While PalmOne gets all the attention with its line of Treo smart phones, it's easy to overlook the simple yet highly functional BlackBerry line of smart phones from Research in Motion (RIM). Whereas the represents the marriage of a business-oriented smart phone to a multimedia-enabled handheld, the BlackBerry 7750 stands as the poster child for utilitarian simplicity. And that is exactly why we love it. Having experienced a few missteps with its first attempts at the wireless e-mail device/PDA/cell phone, RIM has learned a few things, listened to users, and with the BlackBerry 7750, offered by Verizon, Sprint PCS and EarthLink, consumers get a nice little package. The first thing you'll notice about the RIM BlackBerry 7750 is its size. At 4.7 by 3.0 by 0.7 inches and 5 ounces, it's much larger than older BlackBerry devices such as the or the newer 7100t. Because of its size, carrying it around in your pants pocket is uncomfortable. Furthermore, some people won't want to walk around holding up a PDA to the side of their face. We suspect that most users will opt to use the 7750 with the included swivel holster and the earbud-style headset.
Of course, this extra size isn't for naught. The 7750 sports an enormous 3-inch-diagonal display that supports 65,536 colors. In BlackBerry-speak, that translates into a display that shows four rows of icons instead of three. And while we appreciate the size of the display, which makes it easy to read e-mail and surf the wireless Web, the screen wasn't very bright. Even with its backlight set on high, the display doesn't necessarily pop as much as the 7100t's does.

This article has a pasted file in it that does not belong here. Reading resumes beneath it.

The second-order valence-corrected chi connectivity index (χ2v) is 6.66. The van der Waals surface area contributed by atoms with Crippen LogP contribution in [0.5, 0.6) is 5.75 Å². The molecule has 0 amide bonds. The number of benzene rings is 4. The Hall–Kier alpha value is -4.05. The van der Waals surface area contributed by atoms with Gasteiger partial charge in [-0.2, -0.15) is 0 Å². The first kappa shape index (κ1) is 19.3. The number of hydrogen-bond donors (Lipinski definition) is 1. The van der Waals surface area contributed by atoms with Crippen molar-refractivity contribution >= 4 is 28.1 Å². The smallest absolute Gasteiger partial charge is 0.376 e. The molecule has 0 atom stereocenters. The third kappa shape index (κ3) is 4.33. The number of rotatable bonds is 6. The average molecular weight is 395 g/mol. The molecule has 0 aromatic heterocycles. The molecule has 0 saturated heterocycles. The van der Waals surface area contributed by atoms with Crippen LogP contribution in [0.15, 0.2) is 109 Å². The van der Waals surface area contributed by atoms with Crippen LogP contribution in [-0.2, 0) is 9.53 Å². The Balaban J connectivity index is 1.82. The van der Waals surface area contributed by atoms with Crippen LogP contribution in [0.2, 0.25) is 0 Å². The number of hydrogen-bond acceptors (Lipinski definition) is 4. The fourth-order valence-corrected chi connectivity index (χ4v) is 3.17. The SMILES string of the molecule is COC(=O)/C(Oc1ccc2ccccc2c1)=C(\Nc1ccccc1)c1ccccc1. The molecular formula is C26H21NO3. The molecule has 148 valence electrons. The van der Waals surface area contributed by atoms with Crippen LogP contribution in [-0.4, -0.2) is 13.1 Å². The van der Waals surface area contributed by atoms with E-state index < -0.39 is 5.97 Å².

Similar to more traditional BlackBerry devices, the 7750 provides a mini-QWERTY keyboard that is actually easy to use. Firing off e-mail messages, navigating to Web pages, and entering alphanumeric data is easy to do with your thumbs. Typing special characters require first pushing the SYM key, which accesses a screen with the necessary options. This, however, is merely a learning-curve issue that users will quickly overcome.
Dialing a number can be done in one of two ways. Using the scrollwheel on the handset's right side, you can highlight, then activate the Phone icon. This brings you to the Phone interface, in which the left-hand side of the keyboard behaves like a more traditional number pad. Type in the number you wish to call, then hit the Return key. If that involves more fumbling around than you'd like, hitting the Phone-mode quick-launch button above the scrollwheel automatically takes you to the Phone interface.